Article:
Jhumpa Lahiri on Elena Ferrante’s Anonymity | Conversations with Tyler


AUDIENCE MEMBER: You mentioned
that you really like Elena Ferrante and we all do too, at least most of us. I wanted to hear your take on this anonymity
situation, whether you think right now is it considered, in Italy, that everybody really
knows who she is after all these articles which came out? Or is it still a mystery? What’s your take on the whole situation? LAHIRI: I think the whole situation is completely
blown out of proportion and ridiculous. I know personally the person who has been
accused of being Elena Ferrante. She’s actually the wife of Domenico Starnone,
who has also been “accused,” whatever the word is. It is like a trial, and this is the absurd
thing because whoever wrote those books did nothing wrong. It’s been treated almost as if it were a
crime, and the nature of the article, the very violent article, inappropriate article,
that was published a couple of months ago, the language of that was very disturbing and
offensive to me. Whoever wrote those books, the world is no
better off knowing who the actual person is. I think we’ve all completely lost perspective. So many beautiful things have been created
by mankind that we still go to look at and marvel at or read or whatever the case may
be, and nobody’s hung up on who exactly the person was and what their name was and
what their birthday is. This whole cult of the individual and the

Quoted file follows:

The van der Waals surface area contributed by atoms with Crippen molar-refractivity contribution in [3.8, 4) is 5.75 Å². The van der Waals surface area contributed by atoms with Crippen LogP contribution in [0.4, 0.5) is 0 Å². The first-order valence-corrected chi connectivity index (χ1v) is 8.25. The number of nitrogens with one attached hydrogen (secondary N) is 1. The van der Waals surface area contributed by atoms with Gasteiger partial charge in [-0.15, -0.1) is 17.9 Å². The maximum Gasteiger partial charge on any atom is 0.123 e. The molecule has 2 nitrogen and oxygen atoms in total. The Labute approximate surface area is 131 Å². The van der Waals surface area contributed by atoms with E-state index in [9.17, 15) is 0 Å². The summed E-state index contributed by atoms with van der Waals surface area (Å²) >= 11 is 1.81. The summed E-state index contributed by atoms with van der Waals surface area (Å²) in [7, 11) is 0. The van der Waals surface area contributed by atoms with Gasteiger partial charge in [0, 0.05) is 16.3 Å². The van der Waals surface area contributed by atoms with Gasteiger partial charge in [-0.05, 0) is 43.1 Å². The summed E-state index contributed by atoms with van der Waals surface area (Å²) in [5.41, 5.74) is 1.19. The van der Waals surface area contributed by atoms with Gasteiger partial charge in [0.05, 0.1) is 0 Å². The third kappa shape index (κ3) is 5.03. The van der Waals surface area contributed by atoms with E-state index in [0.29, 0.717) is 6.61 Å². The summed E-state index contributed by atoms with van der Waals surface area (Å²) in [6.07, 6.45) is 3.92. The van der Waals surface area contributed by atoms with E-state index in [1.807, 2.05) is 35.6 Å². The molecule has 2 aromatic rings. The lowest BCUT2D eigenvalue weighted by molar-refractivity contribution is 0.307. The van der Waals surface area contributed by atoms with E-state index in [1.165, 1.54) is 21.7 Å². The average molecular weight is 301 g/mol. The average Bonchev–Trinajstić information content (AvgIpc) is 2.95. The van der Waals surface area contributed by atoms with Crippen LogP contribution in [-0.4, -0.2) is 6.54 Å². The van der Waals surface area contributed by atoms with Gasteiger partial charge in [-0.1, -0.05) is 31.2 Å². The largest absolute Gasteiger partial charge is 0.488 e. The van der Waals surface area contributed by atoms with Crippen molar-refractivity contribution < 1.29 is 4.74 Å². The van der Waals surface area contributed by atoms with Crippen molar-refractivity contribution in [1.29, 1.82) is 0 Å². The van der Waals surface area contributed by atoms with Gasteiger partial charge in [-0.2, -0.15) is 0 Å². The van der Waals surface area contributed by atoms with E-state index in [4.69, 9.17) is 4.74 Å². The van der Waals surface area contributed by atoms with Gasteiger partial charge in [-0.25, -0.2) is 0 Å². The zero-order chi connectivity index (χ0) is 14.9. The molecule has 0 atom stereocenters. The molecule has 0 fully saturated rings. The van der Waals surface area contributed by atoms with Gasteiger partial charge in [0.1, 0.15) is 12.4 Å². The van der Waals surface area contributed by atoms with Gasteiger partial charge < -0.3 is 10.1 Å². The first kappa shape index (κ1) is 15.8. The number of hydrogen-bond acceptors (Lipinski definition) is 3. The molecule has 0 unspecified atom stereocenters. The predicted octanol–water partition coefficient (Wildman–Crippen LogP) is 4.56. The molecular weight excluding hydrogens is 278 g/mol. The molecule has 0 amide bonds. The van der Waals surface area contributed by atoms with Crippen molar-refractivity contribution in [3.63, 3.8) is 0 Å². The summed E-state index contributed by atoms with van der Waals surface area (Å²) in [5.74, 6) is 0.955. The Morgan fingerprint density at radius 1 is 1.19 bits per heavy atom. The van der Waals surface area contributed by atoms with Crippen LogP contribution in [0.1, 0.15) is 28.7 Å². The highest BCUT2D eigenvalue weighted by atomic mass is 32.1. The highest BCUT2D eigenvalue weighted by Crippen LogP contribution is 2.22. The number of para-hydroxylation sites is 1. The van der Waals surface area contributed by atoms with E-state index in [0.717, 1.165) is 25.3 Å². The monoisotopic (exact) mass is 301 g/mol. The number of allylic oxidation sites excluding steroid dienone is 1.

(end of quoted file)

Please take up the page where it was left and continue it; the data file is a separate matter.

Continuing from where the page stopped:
individual’s hand and signature behind what’s being done. These are recent concepts if you think about
them. People in Italy just don’t care about this. They have other things to think about and
worry about at this point. So this whole Ferrante thing, the article
came out, I exchanged some messages with my friends, saying, “This is just disgusting. And why? And so unnecessary.” And then everybody moved on. Whereas here, in America, it’s just ongoing
and it’s just not dying. People aren’t saying, “Let’s either
read the books or not read the books.” If someone goes out of their way to say “I
would like to write in anonymity,” why that can’t be respected in our culture is really
kind of mystifying to me, and also distressing. And the projection people have onto the idea
of who the writer might be, and the reasons, and all of this speculation, it could be a
very simple thing. But it’s become contorted, I feel, at least
in the United States, maybe in England. I don’t know. But it’s not the same in Italy. People aren’t really talking about it in
the same way.

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